Home » VUSE in the News
VUSE in the News
November 25, 2013
The Tennessean: Nissan is bullish on fantasy football website
Can college football and the principles of the stock market merge to create the perfect sports fantasy game? That’s the question that budding entrepreneurs Will Schreiber and McArthur Gill sought to answer as they headed into their final semester at Vanderbilt University last spring.
November 22, 2013
Fast Company: Meet Russell, a robot that helps autistic children develop social skills
In a room at Vanderbilt University, Russell tries to engage a 3-year-old autistic girl. However, Russell is not a human, he is a humanoid robot created by scientists at Vanderbilt designed to gauge a child’s social interaction. Russell’s feedback helps autistic children with something they struggle with: the ability to imitate others, a skill essential to learning.
NSF Science Now: Episode 17
National Science Foundation features in an online video the work of a novel supercapacitor design invented by material scientists at Vanderbilt University. Lead developer Cary Pint, assistant professor of mechanical engineering, is interviewed.
November 21, 2013
RedOrbit: Robots might make better teachers for children with autism
Vanderbilt researchers are developing a learning environment for autistic children, who often display a strong affinity for technology, built on the foundation of state-of-the-art computing and robotics. Zachary Warren, associate professor of psychiatry and director of the Vanderbilt Kennedy Center Treatment and Research Institute for Autism Spectrum Disorders, and Nilanjan Sarkar, professor of mechanical engineering and computer engineering, are quoted.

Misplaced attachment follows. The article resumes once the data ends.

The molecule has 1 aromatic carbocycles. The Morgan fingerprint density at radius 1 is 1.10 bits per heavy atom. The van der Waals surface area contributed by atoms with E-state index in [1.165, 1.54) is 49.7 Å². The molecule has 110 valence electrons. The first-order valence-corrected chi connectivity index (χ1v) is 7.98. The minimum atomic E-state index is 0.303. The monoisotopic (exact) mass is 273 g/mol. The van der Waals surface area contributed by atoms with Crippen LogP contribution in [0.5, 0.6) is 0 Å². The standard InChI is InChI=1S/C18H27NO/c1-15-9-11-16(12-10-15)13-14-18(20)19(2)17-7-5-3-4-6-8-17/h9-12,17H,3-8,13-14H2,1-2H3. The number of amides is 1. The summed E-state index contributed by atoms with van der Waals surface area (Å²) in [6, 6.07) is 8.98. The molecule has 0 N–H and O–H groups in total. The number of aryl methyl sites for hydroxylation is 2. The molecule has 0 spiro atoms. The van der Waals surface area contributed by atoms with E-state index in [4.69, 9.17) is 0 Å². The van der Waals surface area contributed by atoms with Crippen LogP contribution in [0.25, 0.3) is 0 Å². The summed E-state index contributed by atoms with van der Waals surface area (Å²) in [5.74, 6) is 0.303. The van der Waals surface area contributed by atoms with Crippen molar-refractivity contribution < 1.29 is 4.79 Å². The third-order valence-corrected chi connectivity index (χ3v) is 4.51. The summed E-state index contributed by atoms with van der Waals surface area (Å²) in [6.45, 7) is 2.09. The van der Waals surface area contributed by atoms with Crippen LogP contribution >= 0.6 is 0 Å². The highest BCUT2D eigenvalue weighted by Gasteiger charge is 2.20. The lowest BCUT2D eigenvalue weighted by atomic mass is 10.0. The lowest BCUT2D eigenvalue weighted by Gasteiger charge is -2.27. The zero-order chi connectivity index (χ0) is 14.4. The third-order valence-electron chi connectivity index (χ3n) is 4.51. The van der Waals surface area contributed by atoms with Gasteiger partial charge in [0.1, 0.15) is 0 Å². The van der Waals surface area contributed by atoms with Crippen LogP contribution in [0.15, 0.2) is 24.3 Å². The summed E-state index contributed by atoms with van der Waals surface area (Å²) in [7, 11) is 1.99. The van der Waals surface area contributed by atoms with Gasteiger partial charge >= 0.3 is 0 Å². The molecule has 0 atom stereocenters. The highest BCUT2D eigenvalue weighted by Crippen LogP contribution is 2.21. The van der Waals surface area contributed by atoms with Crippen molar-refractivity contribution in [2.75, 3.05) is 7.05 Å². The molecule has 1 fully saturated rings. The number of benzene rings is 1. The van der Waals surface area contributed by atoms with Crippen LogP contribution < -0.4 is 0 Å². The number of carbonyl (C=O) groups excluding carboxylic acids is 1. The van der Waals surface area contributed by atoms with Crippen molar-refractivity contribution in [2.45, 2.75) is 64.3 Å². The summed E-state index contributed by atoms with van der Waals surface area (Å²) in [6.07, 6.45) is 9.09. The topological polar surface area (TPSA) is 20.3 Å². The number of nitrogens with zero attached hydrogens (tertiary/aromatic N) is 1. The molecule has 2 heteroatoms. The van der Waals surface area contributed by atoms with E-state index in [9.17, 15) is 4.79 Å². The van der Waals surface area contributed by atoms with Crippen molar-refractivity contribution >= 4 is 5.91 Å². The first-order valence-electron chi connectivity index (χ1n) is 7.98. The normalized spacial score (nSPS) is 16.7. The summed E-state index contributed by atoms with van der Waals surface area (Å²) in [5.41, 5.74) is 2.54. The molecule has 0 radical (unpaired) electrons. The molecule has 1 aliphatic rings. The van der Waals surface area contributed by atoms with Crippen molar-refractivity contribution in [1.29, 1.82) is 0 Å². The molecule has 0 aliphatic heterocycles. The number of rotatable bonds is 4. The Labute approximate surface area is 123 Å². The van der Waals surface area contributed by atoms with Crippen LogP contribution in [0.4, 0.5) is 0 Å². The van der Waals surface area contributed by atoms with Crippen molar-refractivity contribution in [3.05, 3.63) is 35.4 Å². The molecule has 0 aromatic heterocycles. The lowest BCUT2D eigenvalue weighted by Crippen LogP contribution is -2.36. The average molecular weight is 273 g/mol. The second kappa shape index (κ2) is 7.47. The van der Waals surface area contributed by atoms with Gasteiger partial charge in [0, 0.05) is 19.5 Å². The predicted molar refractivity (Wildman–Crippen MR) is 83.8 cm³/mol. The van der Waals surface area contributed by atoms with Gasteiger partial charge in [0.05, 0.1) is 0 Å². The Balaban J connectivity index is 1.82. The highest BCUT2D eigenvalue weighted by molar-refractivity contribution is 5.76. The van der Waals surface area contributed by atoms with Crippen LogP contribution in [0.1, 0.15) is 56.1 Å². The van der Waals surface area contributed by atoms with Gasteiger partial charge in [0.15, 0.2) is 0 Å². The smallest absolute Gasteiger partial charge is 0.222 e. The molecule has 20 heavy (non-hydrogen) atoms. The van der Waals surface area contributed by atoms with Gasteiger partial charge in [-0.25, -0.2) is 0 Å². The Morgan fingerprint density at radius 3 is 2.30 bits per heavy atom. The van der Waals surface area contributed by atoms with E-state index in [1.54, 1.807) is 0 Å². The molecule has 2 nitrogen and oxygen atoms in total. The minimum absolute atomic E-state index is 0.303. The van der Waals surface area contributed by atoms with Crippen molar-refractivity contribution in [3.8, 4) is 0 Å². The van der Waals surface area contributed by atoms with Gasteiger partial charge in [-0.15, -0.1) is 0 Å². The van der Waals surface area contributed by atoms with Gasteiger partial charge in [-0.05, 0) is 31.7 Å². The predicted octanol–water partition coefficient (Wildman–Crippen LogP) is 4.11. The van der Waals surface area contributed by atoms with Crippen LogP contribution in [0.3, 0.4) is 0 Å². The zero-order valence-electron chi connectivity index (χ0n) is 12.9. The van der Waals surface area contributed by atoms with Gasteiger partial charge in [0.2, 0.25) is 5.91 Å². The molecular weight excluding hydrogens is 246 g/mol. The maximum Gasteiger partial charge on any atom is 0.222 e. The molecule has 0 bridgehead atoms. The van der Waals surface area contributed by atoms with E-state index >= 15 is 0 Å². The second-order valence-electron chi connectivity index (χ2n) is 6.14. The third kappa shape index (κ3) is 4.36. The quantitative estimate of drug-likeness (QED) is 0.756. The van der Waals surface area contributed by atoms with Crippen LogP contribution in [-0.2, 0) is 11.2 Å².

CNet: Next up in robot suits for the paralyzed: Mind control?
Duke researchers are looking to push robotic exoskeletons into the realm of thought control, eliminating the need for hand controls and reaching those unable to use their upper bodies. The Indego exoskeleton, developed at Vanderbilt by Michael Goldfarb, H. Fort Flowers Professor of Mechanical Engineering, for people with lower-body paralysis, is mentioned.
November 19, 2013
Science 360: Video: Humanoid robot ‘Russell’ engages children with autism
An interactive humanoid robot developed by Zachary Warren, associate professor of psychiatry and director of the Vanderbilt Kennedy Center Treatment and Research Institute for Autism Spectrum Disorders, and Nilanjan Sarkar, professor of mechanical engineering and computer engineering, helps children with autism build fundamental social skills. The team is also building video games to incorporate into therapy.
November 15, 2013
The Chronicle of Higher Education: Will MOOCs change the way professors handle the classroom?
With the emergence of MOOCs, many of the world’s leading universities are making a surprising discovery: the teaching methods of their professors may not be very good and may have limited effectiveness for many of today’s students. Douglas Fisher, associate professor of computer science, and associate professor of computer engineering, is quoted.
November 14, 2013
PLOS Blogs: Robots to the rescue? Depends on the humans
Search and rescue robots have been used since 9/11 in the aftermath of natural disasters and building collapses. While they have definite benefits, such as being able to get into spaces that human or canine rescuers might find too difficult or dangerous to reach, they’re currently expensive and complicated to use. Julie Adams, associate professor of computer science and of computer engineering, is quoted.